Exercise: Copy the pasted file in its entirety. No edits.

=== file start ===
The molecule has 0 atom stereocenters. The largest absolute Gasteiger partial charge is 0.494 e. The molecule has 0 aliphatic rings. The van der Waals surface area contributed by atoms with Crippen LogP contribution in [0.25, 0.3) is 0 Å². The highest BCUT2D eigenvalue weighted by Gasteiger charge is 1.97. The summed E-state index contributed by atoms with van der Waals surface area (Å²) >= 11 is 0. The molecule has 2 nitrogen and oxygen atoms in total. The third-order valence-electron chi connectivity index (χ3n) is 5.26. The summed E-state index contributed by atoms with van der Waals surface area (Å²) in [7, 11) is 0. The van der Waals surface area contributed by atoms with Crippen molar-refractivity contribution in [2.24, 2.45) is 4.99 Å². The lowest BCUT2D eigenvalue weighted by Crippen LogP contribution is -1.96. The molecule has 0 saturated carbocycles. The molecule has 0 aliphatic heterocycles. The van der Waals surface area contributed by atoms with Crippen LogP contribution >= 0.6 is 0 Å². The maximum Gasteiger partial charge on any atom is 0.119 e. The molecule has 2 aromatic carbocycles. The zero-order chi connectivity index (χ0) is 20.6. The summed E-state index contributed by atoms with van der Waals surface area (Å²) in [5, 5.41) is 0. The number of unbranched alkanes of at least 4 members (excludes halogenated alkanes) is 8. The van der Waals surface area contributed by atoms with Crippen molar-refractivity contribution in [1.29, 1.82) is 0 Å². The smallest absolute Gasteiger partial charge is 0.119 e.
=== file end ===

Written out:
The molecule has 0 atom stereocenters. The largest absolute Gasteiger partial charge is 0.494 e. The molecule has 0 aliphatic rings. The van der Waals surface area contributed by atoms with Crippen LogP contribution in [0.25, 0.3) is 0 Å². The highest BCUT2D eigenvalue weighted by Gasteiger charge is 1.97. The summed E-state index contributed by atoms with van der Waals surface area (Å²) >= 11 is 0. The molecule has 2 nitrogen and oxygen atoms in total. The third-order valence-electron chi connectivity index (χ3n) is 5.26. The summed E-state index contributed by atoms with van der Waals surface area (Å²) in [7, 11) is 0. The van der Waals surface area contributed by atoms with Crippen molar-refractivity contribution in [2.24, 2.45) is 4.99 Å². The lowest BCUT2D eigenvalue weighted by Crippen LogP contribution is -1.96. The molecule has 0 saturated carbocycles. The molecule has 0 aliphatic heterocycles. The van der Waals surface area contributed by atoms with Crippen LogP contribution >= 0.6 is 0 Å². The maximum Gasteiger partial charge on any atom is 0.119 e. The molecule has 2 aromatic carbocycles. The zero-order chi connectivity index (χ0) is 20.6. The summed E-state index contributed by atoms with van der Waals surface area (Å²) in [5, 5.41) is 0. The number of unbranched alkanes of at least 4 members (excludes halogenated alkanes) is 8. The van der Waals surface area contributed by atoms with Crippen molar-refractivity contribution in [1.29, 1.82) is 0 Å². The smallest absolute Gasteiger partial charge is 0.119 e.